ASP.NET Storefront for PHP People

Hi! This post will increase in size as the scale of horror increases, but for now, you’ve been landed with the runt of the projects – an ASP dot Net Storefront Website running on IIS on a windows server. Horrible!

Anyway, when not in the backend CMS part of things, you’ll have to edit files. What are they? I’m not entirely sure, but there are a few which I have figured out:

  • In the root folder there are appears to be categorynamehere.aspx (eg. watches.aspx). This is a landing page for a specific category
  • Header and Footer are in the Controls directory
  • Display Format Stuff and other bits of the header etc is in XMLPackages
  • In the backend, store admin > products > category, the displayformat xml package = entity.sortgridwithprices.xml
  • Also in the backend,  the actual product uses product.simpleproduct.xml.config
  • You can pick what categories each product comes under in the mappings tab.
  • Home Page template for some obscure reason is found in skins/Skin_2
  • Theres a cache flush link at the top right next to your logout link – use it!

Commands: In the xml.config files there are various output things such as {aspdnsf:GetUrl()}. I will document each as I figure them out

  • {aspdnsf:GetUrl()}  the url of the page, put this anywhere to output it
  • {$pName} the product name

Update: Today I’ve been asked to convert some products to ‘In store Only’! This basically means that you can’t order the product from the website, and instead need to call to book it. This is actually quite simple to achieve, all that is required is in Manage Products, you select the item,

*Is Call to Order: NoYes

Now when you visit the product page again, the add to cart button has been replaced!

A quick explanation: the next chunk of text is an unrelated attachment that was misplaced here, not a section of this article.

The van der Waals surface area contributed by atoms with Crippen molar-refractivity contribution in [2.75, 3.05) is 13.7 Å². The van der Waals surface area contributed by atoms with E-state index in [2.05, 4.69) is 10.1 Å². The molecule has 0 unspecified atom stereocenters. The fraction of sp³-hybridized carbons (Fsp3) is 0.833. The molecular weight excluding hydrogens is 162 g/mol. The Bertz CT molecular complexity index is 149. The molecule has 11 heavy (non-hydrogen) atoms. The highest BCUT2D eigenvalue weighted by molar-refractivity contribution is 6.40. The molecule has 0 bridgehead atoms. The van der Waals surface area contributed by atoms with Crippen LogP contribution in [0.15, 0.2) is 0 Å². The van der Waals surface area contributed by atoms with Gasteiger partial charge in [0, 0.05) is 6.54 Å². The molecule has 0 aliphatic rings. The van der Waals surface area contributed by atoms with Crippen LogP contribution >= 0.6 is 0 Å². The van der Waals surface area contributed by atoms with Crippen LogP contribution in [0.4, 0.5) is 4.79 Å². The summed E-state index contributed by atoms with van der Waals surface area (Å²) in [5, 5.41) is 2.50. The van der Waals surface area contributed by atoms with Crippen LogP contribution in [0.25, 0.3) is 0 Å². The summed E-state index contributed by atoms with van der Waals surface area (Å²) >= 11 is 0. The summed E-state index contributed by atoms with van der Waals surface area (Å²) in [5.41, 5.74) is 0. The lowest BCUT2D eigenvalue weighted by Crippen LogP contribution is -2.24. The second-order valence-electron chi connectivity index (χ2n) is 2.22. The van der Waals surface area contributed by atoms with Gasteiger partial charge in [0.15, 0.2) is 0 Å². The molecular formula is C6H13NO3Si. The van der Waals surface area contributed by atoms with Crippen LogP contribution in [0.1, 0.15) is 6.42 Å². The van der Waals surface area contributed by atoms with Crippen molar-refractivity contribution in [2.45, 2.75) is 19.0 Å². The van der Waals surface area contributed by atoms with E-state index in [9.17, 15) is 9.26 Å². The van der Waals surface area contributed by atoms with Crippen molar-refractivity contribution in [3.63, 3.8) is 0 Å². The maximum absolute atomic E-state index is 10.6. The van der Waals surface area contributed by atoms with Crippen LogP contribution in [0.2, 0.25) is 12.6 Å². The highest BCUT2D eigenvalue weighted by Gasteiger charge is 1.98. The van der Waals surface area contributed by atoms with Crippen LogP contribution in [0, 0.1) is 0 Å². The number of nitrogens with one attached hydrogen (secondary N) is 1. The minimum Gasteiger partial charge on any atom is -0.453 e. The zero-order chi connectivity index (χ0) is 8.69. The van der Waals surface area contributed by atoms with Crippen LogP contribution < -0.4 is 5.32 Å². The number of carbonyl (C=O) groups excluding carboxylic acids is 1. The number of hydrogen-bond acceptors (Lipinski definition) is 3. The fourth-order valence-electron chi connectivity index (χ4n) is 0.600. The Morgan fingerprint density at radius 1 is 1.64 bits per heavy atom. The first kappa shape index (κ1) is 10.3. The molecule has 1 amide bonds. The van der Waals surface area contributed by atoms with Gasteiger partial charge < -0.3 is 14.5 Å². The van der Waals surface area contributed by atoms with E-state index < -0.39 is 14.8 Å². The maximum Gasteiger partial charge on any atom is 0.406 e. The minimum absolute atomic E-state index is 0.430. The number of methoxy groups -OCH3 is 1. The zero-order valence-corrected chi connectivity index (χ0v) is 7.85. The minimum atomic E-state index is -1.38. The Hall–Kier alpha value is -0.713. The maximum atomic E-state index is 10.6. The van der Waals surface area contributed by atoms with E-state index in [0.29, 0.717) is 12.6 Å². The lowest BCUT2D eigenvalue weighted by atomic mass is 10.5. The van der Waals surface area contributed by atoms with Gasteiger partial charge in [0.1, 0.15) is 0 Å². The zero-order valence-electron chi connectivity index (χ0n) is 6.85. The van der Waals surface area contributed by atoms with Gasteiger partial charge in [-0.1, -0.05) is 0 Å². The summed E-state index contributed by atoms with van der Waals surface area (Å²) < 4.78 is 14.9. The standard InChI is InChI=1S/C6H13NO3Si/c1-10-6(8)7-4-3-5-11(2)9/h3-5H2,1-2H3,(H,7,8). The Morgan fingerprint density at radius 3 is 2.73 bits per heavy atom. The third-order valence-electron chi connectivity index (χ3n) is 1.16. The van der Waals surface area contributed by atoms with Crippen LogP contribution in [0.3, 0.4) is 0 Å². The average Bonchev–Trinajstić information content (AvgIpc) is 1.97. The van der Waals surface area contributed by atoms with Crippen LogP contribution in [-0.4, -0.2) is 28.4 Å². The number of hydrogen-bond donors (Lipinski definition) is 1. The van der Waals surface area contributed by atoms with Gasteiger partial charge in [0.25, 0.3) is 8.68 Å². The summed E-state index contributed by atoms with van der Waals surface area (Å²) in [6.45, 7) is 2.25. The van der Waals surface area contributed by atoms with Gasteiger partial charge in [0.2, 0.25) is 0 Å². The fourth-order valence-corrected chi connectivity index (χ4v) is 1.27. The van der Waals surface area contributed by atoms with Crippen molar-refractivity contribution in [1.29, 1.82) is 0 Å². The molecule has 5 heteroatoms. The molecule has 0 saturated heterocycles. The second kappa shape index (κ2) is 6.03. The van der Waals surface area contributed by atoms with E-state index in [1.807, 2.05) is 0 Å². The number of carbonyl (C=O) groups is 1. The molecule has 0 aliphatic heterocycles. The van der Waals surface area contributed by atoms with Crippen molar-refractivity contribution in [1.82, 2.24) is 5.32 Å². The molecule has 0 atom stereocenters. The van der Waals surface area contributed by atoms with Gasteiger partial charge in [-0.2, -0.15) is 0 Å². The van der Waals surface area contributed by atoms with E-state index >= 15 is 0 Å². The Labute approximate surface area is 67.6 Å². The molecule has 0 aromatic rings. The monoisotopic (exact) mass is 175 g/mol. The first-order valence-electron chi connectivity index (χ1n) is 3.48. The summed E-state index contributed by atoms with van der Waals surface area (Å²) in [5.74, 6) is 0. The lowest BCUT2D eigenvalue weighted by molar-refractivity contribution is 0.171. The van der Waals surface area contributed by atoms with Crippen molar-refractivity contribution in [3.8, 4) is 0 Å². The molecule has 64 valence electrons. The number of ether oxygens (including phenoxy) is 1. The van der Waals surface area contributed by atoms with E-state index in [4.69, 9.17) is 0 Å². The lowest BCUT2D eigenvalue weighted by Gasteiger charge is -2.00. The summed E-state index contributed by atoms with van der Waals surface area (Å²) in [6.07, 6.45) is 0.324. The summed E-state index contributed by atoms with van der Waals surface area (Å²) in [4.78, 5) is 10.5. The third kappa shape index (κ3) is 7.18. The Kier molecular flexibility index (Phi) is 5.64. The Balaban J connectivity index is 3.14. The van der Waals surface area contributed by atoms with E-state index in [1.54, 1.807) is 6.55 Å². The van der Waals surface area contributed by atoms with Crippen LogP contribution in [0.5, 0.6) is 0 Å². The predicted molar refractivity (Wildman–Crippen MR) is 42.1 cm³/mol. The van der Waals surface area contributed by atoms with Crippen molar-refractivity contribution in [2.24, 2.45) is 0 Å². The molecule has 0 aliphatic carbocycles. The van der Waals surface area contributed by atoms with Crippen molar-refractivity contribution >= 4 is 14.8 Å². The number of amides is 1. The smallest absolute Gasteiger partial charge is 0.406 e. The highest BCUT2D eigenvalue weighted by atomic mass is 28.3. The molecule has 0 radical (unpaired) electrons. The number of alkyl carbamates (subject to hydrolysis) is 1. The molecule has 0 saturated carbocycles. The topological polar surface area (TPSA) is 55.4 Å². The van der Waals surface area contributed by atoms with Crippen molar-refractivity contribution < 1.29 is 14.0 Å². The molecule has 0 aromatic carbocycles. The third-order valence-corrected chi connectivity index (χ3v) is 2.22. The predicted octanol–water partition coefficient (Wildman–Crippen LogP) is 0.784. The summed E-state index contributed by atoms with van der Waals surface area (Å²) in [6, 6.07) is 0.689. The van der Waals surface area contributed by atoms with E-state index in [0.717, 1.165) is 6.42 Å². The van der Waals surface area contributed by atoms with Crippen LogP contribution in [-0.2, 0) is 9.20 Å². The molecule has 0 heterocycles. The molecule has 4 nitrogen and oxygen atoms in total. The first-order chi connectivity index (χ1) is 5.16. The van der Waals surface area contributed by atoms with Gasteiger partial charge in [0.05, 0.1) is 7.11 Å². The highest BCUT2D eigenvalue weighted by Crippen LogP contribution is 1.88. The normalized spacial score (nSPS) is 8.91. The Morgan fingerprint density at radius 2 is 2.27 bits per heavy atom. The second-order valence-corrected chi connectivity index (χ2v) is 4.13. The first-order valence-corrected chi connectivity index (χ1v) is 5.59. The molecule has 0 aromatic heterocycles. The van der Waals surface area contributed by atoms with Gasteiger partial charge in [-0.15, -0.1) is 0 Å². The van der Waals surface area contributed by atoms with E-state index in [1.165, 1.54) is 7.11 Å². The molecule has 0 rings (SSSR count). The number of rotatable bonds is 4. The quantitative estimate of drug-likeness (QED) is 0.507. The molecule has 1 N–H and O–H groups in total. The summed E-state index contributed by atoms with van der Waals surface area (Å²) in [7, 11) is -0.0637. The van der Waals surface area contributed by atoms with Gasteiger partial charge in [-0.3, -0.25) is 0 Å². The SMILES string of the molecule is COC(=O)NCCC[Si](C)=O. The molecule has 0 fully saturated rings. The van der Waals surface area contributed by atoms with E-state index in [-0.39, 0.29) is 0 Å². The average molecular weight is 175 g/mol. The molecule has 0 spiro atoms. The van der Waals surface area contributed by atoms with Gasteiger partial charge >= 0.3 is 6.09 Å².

Also, if we need to edit the actual topic page, to do this we go into Content > Manage Topics, select your topic, and use the wysiwyg editor!

Installing a ZendFramework App on IIS

Yes yes I know. Please. I’m just doing my job.

Anyway, hatred of MS and their less than satisfactory web based products aside, heres how to set up a Zend Framework App on IIS. I am assuming IIS is already up and running and that PHP is installed (only because thats where I started from)

Open IIS, in the computer click on Web Sites.
In the action menu click new website.
Put in a description, hit next.
Stick the servers IP in, port, and domain, hit next
Browse to sites home path hit next
Assign permissions (I had to browse to folder, right click and un-read-only my session, uploads, and logs folders), hit next, and finish.

Ok. Now IIS uses some thing thats similar to .htaccess, only it isn’t. Its called IIRF, and it needs setting up if it isn’t already. You can get it here: Download the Ionic’s ISAP Rewrite Filter (IIRF) here

Create Iirf.ini and shove this in it: (this took hours of farting around to get working :-s )

RewriteCond %{REQUEST_FILENAME} -s [OR]
RewriteCond %{REQUEST_FILENAME} -l [OR]
RewriteCond %{REQUEST_FILENAME} -d

RewriteRule ^/(.*(\.js|\.swf)(\?.+))$ - [L,I]
RewriteRule ^/(.*(\.js|\.ico|\.gif|\.jpg|\.png|\.css|\.html|\.htm|\.swf|\.flv))$ /$1 [L,I]
RewriteRule ^/(.*)$ /index.php/$1 [L,I]

Put this in your Zend Apps public folder. Note that the commented out rule is for ignoring css js and image files etc in your public folder so as not to get rewritten. However it messes with your GET parameters when you have a filename in the query.(IF anyone knows how to write a rule that say continue to route it if those extensions come after a question mark then PLEASE let me know!)

Restart IIS, and that should be you!

NB. Neither delboy1978uk nor anyone else endorses the use of IIS for any serious web development.

NB. I have found normal clean urls work but ?query=param gets dont! i will update once i fix this!